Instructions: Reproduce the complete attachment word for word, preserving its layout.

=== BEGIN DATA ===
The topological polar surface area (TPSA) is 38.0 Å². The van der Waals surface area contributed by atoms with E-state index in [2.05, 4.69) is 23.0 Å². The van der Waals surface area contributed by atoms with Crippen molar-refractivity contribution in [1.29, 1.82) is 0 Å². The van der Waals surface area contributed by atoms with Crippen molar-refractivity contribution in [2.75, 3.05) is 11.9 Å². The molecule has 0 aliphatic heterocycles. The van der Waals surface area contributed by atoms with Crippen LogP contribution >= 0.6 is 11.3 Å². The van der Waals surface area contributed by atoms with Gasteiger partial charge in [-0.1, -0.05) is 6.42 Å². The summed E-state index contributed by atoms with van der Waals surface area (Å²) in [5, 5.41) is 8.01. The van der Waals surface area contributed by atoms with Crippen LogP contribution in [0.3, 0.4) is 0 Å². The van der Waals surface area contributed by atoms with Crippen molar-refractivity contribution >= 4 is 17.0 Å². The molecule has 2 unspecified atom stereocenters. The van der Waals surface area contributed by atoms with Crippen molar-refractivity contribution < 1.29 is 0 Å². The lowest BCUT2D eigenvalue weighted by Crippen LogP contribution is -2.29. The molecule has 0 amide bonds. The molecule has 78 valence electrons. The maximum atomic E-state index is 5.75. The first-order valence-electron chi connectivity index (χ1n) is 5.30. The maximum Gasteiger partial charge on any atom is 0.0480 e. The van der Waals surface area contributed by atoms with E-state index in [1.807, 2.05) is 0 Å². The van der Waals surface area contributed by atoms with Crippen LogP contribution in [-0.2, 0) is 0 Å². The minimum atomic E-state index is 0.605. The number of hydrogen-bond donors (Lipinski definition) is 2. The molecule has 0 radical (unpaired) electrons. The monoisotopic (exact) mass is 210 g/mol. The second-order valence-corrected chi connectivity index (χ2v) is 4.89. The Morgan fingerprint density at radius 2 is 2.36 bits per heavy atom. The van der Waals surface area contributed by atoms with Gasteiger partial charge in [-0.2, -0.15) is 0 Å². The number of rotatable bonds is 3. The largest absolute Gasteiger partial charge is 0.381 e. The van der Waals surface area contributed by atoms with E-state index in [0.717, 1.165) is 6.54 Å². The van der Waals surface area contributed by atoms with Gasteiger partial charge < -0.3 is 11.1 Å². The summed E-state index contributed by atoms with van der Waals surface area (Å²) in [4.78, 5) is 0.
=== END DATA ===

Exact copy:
The topological polar surface area (TPSA) is 38.0 Å². The van der Waals surface area contributed by atoms with E-state index in [2.05, 4.69) is 23.0 Å². The van der Waals surface area contributed by atoms with Crippen molar-refractivity contribution in [1.29, 1.82) is 0 Å². The van der Waals surface area contributed by atoms with Crippen molar-refractivity contribution in [2.75, 3.05) is 11.9 Å². The molecule has 0 aliphatic heterocycles. The van der Waals surface area contributed by atoms with Crippen LogP contribution >= 0.6 is 11.3 Å². The van der Waals surface area contributed by atoms with Gasteiger partial charge in [-0.1, -0.05) is 6.42 Å². The summed E-state index contributed by atoms with van der Waals surface area (Å²) in [5, 5.41) is 8.01. The van der Waals surface area contributed by atoms with Crippen LogP contribution in [0.3, 0.4) is 0 Å². The van der Waals surface area contributed by atoms with Crippen molar-refractivity contribution >= 4 is 17.0 Å². The molecule has 2 unspecified atom stereocenters. The van der Waals surface area contributed by atoms with Crippen molar-refractivity contribution < 1.29 is 0 Å². The lowest BCUT2D eigenvalue weighted by Crippen LogP contribution is -2.29. The molecule has 0 amide bonds. The molecule has 78 valence electrons. The maximum atomic E-state index is 5.75. The first-order valence-electron chi connectivity index (χ1n) is 5.30. The maximum Gasteiger partial charge on any atom is 0.0480 e. The van der Waals surface area contributed by atoms with E-state index in [1.807, 2.05) is 0 Å². The van der Waals surface area contributed by atoms with Crippen LogP contribution in [-0.2, 0) is 0 Å². The minimum atomic E-state index is 0.605. The number of hydrogen-bond donors (Lipinski definition) is 2. The molecule has 0 radical (unpaired) electrons. The monoisotopic (exact) mass is 210 g/mol. The second-order valence-corrected chi connectivity index (χ2v) is 4.89. The Morgan fingerprint density at radius 2 is 2.36 bits per heavy atom. The van der Waals surface area contributed by atoms with Gasteiger partial charge in [-0.2, -0.15) is 0 Å². The number of rotatable bonds is 3. The largest absolute Gasteiger partial charge is 0.381 e. The van der Waals surface area contributed by atoms with E-state index in [0.717, 1.165) is 6.54 Å². The van der Waals surface area contributed by atoms with Gasteiger partial charge < -0.3 is 11.1 Å². The summed E-state index contributed by atoms with van der Waals surface area (Å²) in [4.78, 5) is 0.